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An Internet bot is a specific kind of technology that interfaces with the global Internet to provide different kinds of automations.
Like the Internet itself, Internet bots have been evolving through the years.
Some of the most basic types of Internet bots are very common on the web. Many of them accomplish simple tasks, and some are named after what they do — “web scrapers” is an excellent example.
Companies utilize these Internet bots to automatically collect data, or to send data, or do other routine tasks.
Some of the more sophisticated Internet bots such as spambots will be let loose to provide spam comments all over various Wordpress blogs and other web venues, to the consternation of webmasters in general.
The concept of the Internet bots also applies to cybersecurity, and has been a major part of the cybersecurity world for years.
One of the best examples is the distributed denial of service attack or DDoS attack.
In this type of attack, hackers use a large number of individual Internet bots to flood the system and disrupt network activities that are tied to the Internet. Every single Internet bot sends its own demand to the targeted server, and the server, overwhelmed by peak activity, becomes compromised.
DDoS attacks are hard to protect against, but some technologies utilize advanced network monitoring to try to identify bot traffic and separate it from legitimate human user traffic. Sometimes heuristics or network algorithms can be used for these kinds of protective activities.
In the last few years, a new kind of Internet bot has come along that's injected itself into various societal debates around our politics and our social connections to each other.
The idea that "Russian bots" were partially to blame for political upsets in America's national electoral system has been a common concern, and many of us understand that it's possible to create these kinds of "social bots" to generate fake user profiles on Facebook and other social media platforms.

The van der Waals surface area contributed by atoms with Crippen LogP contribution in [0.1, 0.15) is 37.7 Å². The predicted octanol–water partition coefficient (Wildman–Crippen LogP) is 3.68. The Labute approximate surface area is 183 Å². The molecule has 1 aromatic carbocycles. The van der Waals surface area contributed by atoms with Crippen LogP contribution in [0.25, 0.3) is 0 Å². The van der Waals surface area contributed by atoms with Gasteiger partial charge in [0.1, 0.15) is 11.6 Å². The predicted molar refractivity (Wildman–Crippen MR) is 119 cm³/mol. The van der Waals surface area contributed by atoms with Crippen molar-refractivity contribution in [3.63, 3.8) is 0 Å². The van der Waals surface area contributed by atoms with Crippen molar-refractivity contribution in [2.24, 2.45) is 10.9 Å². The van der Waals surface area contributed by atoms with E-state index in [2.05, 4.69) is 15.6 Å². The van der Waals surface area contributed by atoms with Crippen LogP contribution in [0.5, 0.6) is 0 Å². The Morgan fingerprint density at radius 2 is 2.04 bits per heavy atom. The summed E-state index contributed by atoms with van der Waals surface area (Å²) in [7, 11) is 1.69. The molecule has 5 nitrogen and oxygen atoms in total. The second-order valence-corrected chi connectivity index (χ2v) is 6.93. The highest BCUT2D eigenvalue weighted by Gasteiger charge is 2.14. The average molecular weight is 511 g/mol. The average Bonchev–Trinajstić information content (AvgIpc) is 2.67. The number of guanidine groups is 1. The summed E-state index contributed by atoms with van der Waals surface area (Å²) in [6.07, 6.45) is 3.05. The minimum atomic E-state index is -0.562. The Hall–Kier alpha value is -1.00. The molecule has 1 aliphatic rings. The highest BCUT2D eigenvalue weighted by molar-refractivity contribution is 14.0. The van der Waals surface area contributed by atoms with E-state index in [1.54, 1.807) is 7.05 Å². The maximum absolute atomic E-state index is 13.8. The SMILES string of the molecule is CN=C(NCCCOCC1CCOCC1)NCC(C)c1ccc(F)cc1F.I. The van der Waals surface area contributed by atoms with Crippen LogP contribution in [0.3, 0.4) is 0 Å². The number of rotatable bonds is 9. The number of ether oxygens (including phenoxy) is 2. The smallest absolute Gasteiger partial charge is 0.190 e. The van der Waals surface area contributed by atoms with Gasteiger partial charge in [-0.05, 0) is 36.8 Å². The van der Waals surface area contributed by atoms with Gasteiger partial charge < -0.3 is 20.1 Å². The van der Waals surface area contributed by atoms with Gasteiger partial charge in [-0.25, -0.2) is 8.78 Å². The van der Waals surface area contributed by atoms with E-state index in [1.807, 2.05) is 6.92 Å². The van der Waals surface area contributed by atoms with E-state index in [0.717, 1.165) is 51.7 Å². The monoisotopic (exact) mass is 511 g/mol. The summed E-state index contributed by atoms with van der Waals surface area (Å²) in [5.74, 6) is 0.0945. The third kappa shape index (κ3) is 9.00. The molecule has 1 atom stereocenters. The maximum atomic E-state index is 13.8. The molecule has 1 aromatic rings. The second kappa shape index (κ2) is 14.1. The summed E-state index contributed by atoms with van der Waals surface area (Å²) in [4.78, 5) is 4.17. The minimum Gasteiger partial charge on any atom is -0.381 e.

These social bots can incarnate the idea of a machine that beats the “Turing test” named after legendary WWII coder Alan Turing, in that it becomes difficult or impossible for other users to tell whether the profile they are interacting with belongs to a human or a social bot.
All of that is now part of the evolving legacy of the Internet bot, but it's possible that in the years to come, there will be an entirely new kind of Internet bot that will also become common on the web.
The future of Internet bots has to do with what's called Web 3.0 — the predictions of our top engineers and Internet gurus on how the web will look some years from now.
Yesterday's web was Web 1.0 — a read-only web. Today's web is Web 2.0 — a web where two-way traffic is commonplace.
Now, experts are envisioning a future Web 3.0 — a connected semantic web, where new kinds of tagging and data analysis lead to much more automation.
In this new world, advanced Internet bots might conduct e-commerce shopping on behalf of users, or do other high-level activities.